“Steaming” isn’t quite the word, as Phoenix is diesel-powered and at season’s end her injectors needed a little attention. But as she happened to have been built way back in 1872, this impression of a steam-ship at speed was just what was needed, and in a flash of brief Autumn sunshine we also got a colour version of this photo which graced the cover of Motorboat & Yachting, where the plume of funnel smoke was just the job to emphasise that Phoenix was already 110 years old, and now she is within two years of her 150th anniversary.
Although in the brisk breeze there was quite a lively Lough Derg chop running, with her beam of only 10ft, heavy displacement and hollowish waterlines forward, the Phoenix is steady as a rock nd slicing through it with ease, with her bow-wave well aft from the sharp straight stem, for this is one classy yacht. And just seeing her again was a reminder that while G L Watson made his name in superb sailing yachts, the bread-and-butter income from his design practice came from creating large, luxurious and extremely elegant steam yachts for the ludicrously wealthy industrialists and railroad barons to be found on both sides of the Atlantic in the final decades of the 1900s.
In doing this, Watson was emulating the path set by an almost-forgotten Irish yacht designer, St Clare John Byrne (1831-1915), the son of a ship owner from Ireland who had settled in Birkenhead across from Liverpool with his Scottish wife, where the son soon became a rising star in the design offices of the busy shipyards. He proved to have an exceptional talent for creating large (some of them extremely large) steam yachts, but he was also the designer of the steam-and-sail 152ft barquentine Sunbeam of 1874, which the global railway engineer Thomas Brassey cruised round the world with his family.
Like Watson a decade or so later, Byrne could create steam yachts which combined classic beauty with on-board comfort and sea-going power, works of art which could match any sailing yacht for beauty, and this was something which came very much to mind in delving back into the origins of Phoenix. She was designed and built in the Waterford region, using quarter inch Lowmoor iron, by the Neptune Shipyard to the designs of Andrew Horn, yet according to some records she was built by the Malcolmson Brothers of Portlaw.
“Waterford region” is used advisedly, for we’re into complex territory here. Portlaw is that extraordinary 19th Century “model village” 19 km upstream of Waterford city on the River Suir, built up as a planned industrial unit from 1825 onwards by the Malcolmson family to such a state of prosperity that, by its peak, it was employing 1800 people – with housing provided – at a time when much of rural Ireland was in grinding poverty.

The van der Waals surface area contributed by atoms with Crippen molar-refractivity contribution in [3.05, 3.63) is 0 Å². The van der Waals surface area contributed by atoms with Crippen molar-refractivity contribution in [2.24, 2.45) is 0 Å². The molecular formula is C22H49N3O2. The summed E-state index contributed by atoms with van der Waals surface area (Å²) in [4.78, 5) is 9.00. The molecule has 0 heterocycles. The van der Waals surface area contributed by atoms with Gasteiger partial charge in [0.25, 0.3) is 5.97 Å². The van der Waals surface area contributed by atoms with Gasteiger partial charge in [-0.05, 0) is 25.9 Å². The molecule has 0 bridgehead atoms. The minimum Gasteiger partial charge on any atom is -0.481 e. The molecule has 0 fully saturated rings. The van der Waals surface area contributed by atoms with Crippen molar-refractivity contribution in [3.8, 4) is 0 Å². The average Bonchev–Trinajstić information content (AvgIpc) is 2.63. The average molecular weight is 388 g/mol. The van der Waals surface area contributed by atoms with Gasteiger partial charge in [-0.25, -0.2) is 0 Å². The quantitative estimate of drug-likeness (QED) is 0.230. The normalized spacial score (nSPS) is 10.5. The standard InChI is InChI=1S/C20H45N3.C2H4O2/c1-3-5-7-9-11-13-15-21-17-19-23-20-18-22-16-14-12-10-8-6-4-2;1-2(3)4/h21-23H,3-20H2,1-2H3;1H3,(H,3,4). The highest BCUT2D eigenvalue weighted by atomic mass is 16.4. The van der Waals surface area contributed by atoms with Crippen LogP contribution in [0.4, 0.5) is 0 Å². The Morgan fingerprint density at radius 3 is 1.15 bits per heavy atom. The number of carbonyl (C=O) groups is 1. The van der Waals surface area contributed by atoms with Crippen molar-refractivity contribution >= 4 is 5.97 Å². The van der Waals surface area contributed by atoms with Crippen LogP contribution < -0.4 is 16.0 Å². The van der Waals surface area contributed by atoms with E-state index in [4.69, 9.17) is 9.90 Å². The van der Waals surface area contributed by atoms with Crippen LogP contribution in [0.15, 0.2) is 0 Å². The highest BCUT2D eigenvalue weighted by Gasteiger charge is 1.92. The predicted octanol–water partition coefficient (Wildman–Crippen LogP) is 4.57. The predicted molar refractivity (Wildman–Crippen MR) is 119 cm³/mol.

It seemed the Malcolmson brothers could turn their hand to anything, and their development of steamships in tandem with the growth of their conglomerate meant that at one stage, they actually owned more steamships in vessel numbers than any other single company in the world.
But what goes up eventually comes down, and by the 1870s cracks were beginning to appear, so although the Phoenix may have been built in Portlaw, as the industrial edifice created there began to crumble, the ship-building seems to have been hived off to this Neptune Shipbuilding company more directly linked to Waterford city, although the Neptune Ironworks had been associated with Portlaw since 1840.
Whatever the story – and it’s surely worthy of a TV drama series, for there were all sorts of family tensions involved – Andrew Horn, the in-house yacht designer who drew the plans for Phoenix, has emerged in the 1880s as the designer to the Neptune Shipbuilding Company in Waterford, and in 1882 with some input from St Clare Byrne, he designed and oversaw the building in iron of the 77ft steam yacht Maritana, all of 30 tons in deadweight and 56 tons TM, but skinny like a greyhound in the Phoenix style.
Maritana was built for Thomas St Leger Atkins of Waterford, and the photo of her in her first year afloat says everything, elegantly posed as she is at anchor in the river off Reginald’s Tower as a proud statement of Waterford’s achievement. In design terms, Andrew Horn has moved on from Phoenix’s straight stem and has given Maritana a clipper-bowed look which to my mind, when combined with a sheerline of saintly restraint and the neatly-tucked counter stern, makes her the best-looking yacht – sail or power - to have ever come out of Ireland, and the fact that she was both Irish-designed and built is a bonus.
Waterford’s high opinion of her was shared in Cowes, where she was awarded the Concours d’Elegance at the regatta in 1884. But it couldn’t be an Irish story without the inevitable serving of sadness to round it out. Maritana was the last vessel created by the Neptune Shipbuilding Company. It followed the Malcolmson conglomerate into oblivion soon after her completion.
As for what happened subsequently to the exquisite Maritana, according to the ever-helpful USB of all Lloyd’s Registers (assembled from its foundation in 1878 to the final edition in 1980 by the Association of Yachting Historians), after some years in Waterford, she was sold to Milford Haven in Wales, and by the turn of the century she was in Belfast Lough ownership before returning to southwest Wales, but with an owner based in Sunderland. Eventually, she disappears from the records. Some well-resourced research department may wish to follow the trail. But for the rest of us, that captured moment of the most beautiful Irish yacht of all, anchored off Waterford in 1882, is enough to be going on with.